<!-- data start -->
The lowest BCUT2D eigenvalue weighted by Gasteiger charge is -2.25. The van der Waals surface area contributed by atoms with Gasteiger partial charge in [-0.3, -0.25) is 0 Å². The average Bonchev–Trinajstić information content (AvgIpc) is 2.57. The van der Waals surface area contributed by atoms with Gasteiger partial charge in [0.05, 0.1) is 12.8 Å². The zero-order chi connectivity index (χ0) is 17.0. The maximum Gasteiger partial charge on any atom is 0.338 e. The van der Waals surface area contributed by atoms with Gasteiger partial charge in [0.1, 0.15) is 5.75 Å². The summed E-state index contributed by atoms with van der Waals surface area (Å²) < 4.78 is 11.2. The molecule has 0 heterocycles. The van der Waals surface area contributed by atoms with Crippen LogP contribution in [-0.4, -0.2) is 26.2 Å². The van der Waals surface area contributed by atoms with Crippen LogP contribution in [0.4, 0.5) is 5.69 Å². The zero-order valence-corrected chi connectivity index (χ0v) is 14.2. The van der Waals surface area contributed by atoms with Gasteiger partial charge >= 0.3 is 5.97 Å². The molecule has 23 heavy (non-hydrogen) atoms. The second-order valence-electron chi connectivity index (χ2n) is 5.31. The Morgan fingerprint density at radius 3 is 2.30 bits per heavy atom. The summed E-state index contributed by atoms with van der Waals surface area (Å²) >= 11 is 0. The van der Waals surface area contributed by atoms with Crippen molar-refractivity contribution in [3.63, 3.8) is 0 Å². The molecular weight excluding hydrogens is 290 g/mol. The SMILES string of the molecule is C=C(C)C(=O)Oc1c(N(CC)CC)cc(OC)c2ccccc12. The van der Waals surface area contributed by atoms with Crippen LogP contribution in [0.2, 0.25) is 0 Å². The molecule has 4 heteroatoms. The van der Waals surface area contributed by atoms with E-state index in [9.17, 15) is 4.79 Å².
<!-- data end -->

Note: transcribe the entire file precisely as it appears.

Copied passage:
The lowest BCUT2D eigenvalue weighted by Gasteiger charge is -2.25. The van der Waals surface area contributed by atoms with Gasteiger partial charge in [-0.3, -0.25) is 0 Å². The average Bonchev–Trinajstić information content (AvgIpc) is 2.57. The van der Waals surface area contributed by atoms with Gasteiger partial charge in [0.05, 0.1) is 12.8 Å². The zero-order chi connectivity index (χ0) is 17.0. The maximum Gasteiger partial charge on any atom is 0.338 e. The van der Waals surface area contributed by atoms with Gasteiger partial charge in [0.1, 0.15) is 5.75 Å². The summed E-state index contributed by atoms with van der Waals surface area (Å²) < 4.78 is 11.2. The molecule has 0 heterocycles. The van der Waals surface area contributed by atoms with Crippen LogP contribution in [-0.4, -0.2) is 26.2 Å². The van der Waals surface area contributed by atoms with Crippen LogP contribution in [0.4, 0.5) is 5.69 Å². The zero-order valence-corrected chi connectivity index (χ0v) is 14.2. The van der Waals surface area contributed by atoms with Gasteiger partial charge >= 0.3 is 5.97 Å². The molecule has 23 heavy (non-hydrogen) atoms. The second-order valence-electron chi connectivity index (χ2n) is 5.31. The Morgan fingerprint density at radius 3 is 2.30 bits per heavy atom. The summed E-state index contributed by atoms with van der Waals surface area (Å²) >= 11 is 0. The van der Waals surface area contributed by atoms with Crippen molar-refractivity contribution in [3.63, 3.8) is 0 Å². The molecular weight excluding hydrogens is 290 g/mol. The SMILES string of the molecule is C=C(C)C(=O)Oc1c(N(CC)CC)cc(OC)c2ccccc12. The van der Waals surface area contributed by atoms with Crippen LogP contribution in [0.2, 0.25) is 0 Å². The molecule has 4 heteroatoms. The van der Waals surface area contributed by atoms with E-state index in [9.17, 15) is 4.79 Å².